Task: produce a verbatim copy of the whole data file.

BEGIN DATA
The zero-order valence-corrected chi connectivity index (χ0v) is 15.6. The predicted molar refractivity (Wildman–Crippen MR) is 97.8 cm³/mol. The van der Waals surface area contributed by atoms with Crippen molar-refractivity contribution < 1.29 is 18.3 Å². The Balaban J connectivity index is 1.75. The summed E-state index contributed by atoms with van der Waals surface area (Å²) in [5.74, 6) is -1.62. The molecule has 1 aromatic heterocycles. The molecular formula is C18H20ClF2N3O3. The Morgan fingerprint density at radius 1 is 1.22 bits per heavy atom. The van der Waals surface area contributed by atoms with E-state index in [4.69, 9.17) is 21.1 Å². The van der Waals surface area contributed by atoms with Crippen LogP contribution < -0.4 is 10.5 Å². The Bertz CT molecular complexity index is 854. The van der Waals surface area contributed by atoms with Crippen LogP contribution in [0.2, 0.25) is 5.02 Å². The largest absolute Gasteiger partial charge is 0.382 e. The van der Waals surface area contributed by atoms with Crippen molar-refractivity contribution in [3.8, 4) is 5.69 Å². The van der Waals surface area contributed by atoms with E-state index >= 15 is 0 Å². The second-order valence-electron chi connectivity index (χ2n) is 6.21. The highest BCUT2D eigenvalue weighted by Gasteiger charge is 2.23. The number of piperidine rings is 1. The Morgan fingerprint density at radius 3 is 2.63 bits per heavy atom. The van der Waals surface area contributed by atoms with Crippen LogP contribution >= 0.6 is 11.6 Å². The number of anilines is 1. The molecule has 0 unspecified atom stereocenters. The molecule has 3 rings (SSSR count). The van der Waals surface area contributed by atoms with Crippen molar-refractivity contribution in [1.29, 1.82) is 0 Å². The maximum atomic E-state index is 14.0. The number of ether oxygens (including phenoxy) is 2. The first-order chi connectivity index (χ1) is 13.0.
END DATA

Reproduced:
The zero-order valence-corrected chi connectivity index (χ0v) is 15.6. The predicted molar refractivity (Wildman–Crippen MR) is 97.8 cm³/mol. The van der Waals surface area contributed by atoms with Crippen molar-refractivity contribution < 1.29 is 18.3 Å². The Balaban J connectivity index is 1.75. The summed E-state index contributed by atoms with van der Waals surface area (Å²) in [5.74, 6) is -1.62. The molecule has 1 aromatic heterocycles. The molecular formula is C18H20ClF2N3O3. The Morgan fingerprint density at radius 1 is 1.22 bits per heavy atom. The van der Waals surface area contributed by atoms with E-state index in [4.69, 9.17) is 21.1 Å². The van der Waals surface area contributed by atoms with Crippen LogP contribution < -0.4 is 10.5 Å². The Bertz CT molecular complexity index is 854. The van der Waals surface area contributed by atoms with Crippen LogP contribution in [0.2, 0.25) is 5.02 Å². The largest absolute Gasteiger partial charge is 0.382 e. The van der Waals surface area contributed by atoms with Crippen molar-refractivity contribution in [3.8, 4) is 5.69 Å². The van der Waals surface area contributed by atoms with E-state index >= 15 is 0 Å². The second-order valence-electron chi connectivity index (χ2n) is 6.21. The highest BCUT2D eigenvalue weighted by Gasteiger charge is 2.23. The number of piperidine rings is 1. The Morgan fingerprint density at radius 3 is 2.63 bits per heavy atom. The van der Waals surface area contributed by atoms with Crippen LogP contribution >= 0.6 is 11.6 Å². The number of anilines is 1. The molecule has 0 unspecified atom stereocenters. The molecule has 3 rings (SSSR count). The van der Waals surface area contributed by atoms with Crippen molar-refractivity contribution in [1.29, 1.82) is 0 Å². The maximum atomic E-state index is 14.0. The number of ether oxygens (including phenoxy) is 2. The first-order chi connectivity index (χ1) is 13.0.